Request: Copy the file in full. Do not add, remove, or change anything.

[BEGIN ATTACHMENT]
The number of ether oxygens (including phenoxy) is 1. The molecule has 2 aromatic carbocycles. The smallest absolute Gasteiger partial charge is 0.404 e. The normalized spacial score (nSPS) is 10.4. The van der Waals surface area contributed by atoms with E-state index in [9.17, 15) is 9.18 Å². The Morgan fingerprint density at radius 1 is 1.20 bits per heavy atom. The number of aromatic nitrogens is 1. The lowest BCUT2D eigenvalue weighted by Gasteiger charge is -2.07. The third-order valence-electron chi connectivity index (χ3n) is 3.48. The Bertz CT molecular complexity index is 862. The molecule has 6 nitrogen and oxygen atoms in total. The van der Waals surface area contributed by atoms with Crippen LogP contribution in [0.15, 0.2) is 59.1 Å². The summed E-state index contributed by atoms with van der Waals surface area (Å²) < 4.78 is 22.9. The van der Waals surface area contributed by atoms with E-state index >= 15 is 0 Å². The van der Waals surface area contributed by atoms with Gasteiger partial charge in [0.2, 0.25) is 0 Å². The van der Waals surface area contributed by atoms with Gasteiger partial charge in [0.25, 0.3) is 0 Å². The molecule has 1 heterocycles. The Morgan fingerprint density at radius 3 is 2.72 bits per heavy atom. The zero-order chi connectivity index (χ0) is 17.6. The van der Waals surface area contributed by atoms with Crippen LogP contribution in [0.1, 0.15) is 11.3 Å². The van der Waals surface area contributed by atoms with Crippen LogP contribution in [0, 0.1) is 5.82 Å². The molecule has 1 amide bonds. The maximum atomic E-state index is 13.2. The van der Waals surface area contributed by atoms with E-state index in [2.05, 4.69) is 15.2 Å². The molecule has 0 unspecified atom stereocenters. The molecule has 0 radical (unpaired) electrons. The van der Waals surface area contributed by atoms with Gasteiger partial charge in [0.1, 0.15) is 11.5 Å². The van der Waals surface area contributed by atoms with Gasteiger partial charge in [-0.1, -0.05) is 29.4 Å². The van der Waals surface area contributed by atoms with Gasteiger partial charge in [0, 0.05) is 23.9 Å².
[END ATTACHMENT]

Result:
The number of ether oxygens (including phenoxy) is 1. The molecule has 2 aromatic carbocycles. The smallest absolute Gasteiger partial charge is 0.404 e. The normalized spacial score (nSPS) is 10.4. The van der Waals surface area contributed by atoms with E-state index in [9.17, 15) is 9.18 Å². The Morgan fingerprint density at radius 1 is 1.20 bits per heavy atom. The number of aromatic nitrogens is 1. The lowest BCUT2D eigenvalue weighted by Gasteiger charge is -2.07. The third-order valence-electron chi connectivity index (χ3n) is 3.48. The Bertz CT molecular complexity index is 862. The molecule has 6 nitrogen and oxygen atoms in total. The van der Waals surface area contributed by atoms with Crippen LogP contribution in [0.15, 0.2) is 59.1 Å². The summed E-state index contributed by atoms with van der Waals surface area (Å²) < 4.78 is 22.9. The van der Waals surface area contributed by atoms with E-state index >= 15 is 0 Å². The van der Waals surface area contributed by atoms with Gasteiger partial charge in [0.2, 0.25) is 0 Å². The van der Waals surface area contributed by atoms with Gasteiger partial charge in [0.25, 0.3) is 0 Å². The molecule has 1 heterocycles. The Morgan fingerprint density at radius 3 is 2.72 bits per heavy atom. The zero-order chi connectivity index (χ0) is 17.6. The van der Waals surface area contributed by atoms with Crippen LogP contribution in [0.1, 0.15) is 11.3 Å². The van der Waals surface area contributed by atoms with Crippen LogP contribution in [0, 0.1) is 5.82 Å². The molecule has 1 amide bonds. The maximum atomic E-state index is 13.2. The van der Waals surface area contributed by atoms with E-state index in [2.05, 4.69) is 15.2 Å². The molecule has 0 unspecified atom stereocenters. The molecule has 0 radical (unpaired) electrons. The van der Waals surface area contributed by atoms with Gasteiger partial charge in [0.1, 0.15) is 11.5 Å². The van der Waals surface area contributed by atoms with Gasteiger partial charge in [-0.1, -0.05) is 29.4 Å². The van der Waals surface area contributed by atoms with Gasteiger partial charge in [0, 0.05) is 23.9 Å².